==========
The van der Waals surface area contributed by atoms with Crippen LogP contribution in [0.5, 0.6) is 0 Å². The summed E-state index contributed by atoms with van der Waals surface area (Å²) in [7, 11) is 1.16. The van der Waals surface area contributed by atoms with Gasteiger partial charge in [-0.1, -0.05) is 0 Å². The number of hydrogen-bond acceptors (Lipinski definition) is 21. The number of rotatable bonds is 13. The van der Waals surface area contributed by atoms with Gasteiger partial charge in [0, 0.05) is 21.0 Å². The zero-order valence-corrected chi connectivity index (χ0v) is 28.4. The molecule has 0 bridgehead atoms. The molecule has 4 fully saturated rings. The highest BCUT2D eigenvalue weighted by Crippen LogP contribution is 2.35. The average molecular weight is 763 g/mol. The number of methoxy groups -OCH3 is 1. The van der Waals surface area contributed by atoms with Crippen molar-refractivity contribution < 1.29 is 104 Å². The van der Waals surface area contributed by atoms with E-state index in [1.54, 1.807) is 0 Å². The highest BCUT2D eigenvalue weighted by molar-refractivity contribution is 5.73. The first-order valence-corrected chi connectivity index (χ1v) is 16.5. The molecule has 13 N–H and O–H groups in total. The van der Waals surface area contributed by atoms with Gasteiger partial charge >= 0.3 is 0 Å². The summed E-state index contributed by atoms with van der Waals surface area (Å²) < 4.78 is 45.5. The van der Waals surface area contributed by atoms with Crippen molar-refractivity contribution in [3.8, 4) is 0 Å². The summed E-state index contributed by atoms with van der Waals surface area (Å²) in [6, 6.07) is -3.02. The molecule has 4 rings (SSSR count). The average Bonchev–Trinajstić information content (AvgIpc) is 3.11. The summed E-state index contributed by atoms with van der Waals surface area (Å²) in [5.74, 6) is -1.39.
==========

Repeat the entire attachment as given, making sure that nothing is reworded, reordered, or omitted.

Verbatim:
The van der Waals surface area contributed by atoms with Crippen LogP contribution in [0.5, 0.6) is 0 Å². The summed E-state index contributed by atoms with van der Waals surface area (Å²) in [7, 11) is 1.16. The van der Waals surface area contributed by atoms with Gasteiger partial charge in [-0.1, -0.05) is 0 Å². The number of hydrogen-bond acceptors (Lipinski definition) is 21. The number of rotatable bonds is 13. The van der Waals surface area contributed by atoms with Gasteiger partial charge in [0, 0.05) is 21.0 Å². The zero-order valence-corrected chi connectivity index (χ0v) is 28.4. The molecule has 0 bridgehead atoms. The molecule has 4 fully saturated rings. The highest BCUT2D eigenvalue weighted by Crippen LogP contribution is 2.35. The average molecular weight is 763 g/mol. The number of methoxy groups -OCH3 is 1. The van der Waals surface area contributed by atoms with Crippen molar-refractivity contribution < 1.29 is 104 Å². The van der Waals surface area contributed by atoms with E-state index in [1.54, 1.807) is 0 Å². The highest BCUT2D eigenvalue weighted by molar-refractivity contribution is 5.73. The first-order valence-corrected chi connectivity index (χ1v) is 16.5. The molecule has 13 N–H and O–H groups in total. The van der Waals surface area contributed by atoms with Gasteiger partial charge >= 0.3 is 0 Å². The summed E-state index contributed by atoms with van der Waals surface area (Å²) < 4.78 is 45.5. The van der Waals surface area contributed by atoms with Crippen molar-refractivity contribution in [3.8, 4) is 0 Å². The summed E-state index contributed by atoms with van der Waals surface area (Å²) in [6, 6.07) is -3.02. The molecule has 4 rings (SSSR count). The average Bonchev–Trinajstić information content (AvgIpc) is 3.11. The summed E-state index contributed by atoms with van der Waals surface area (Å²) in [5.74, 6) is -1.39.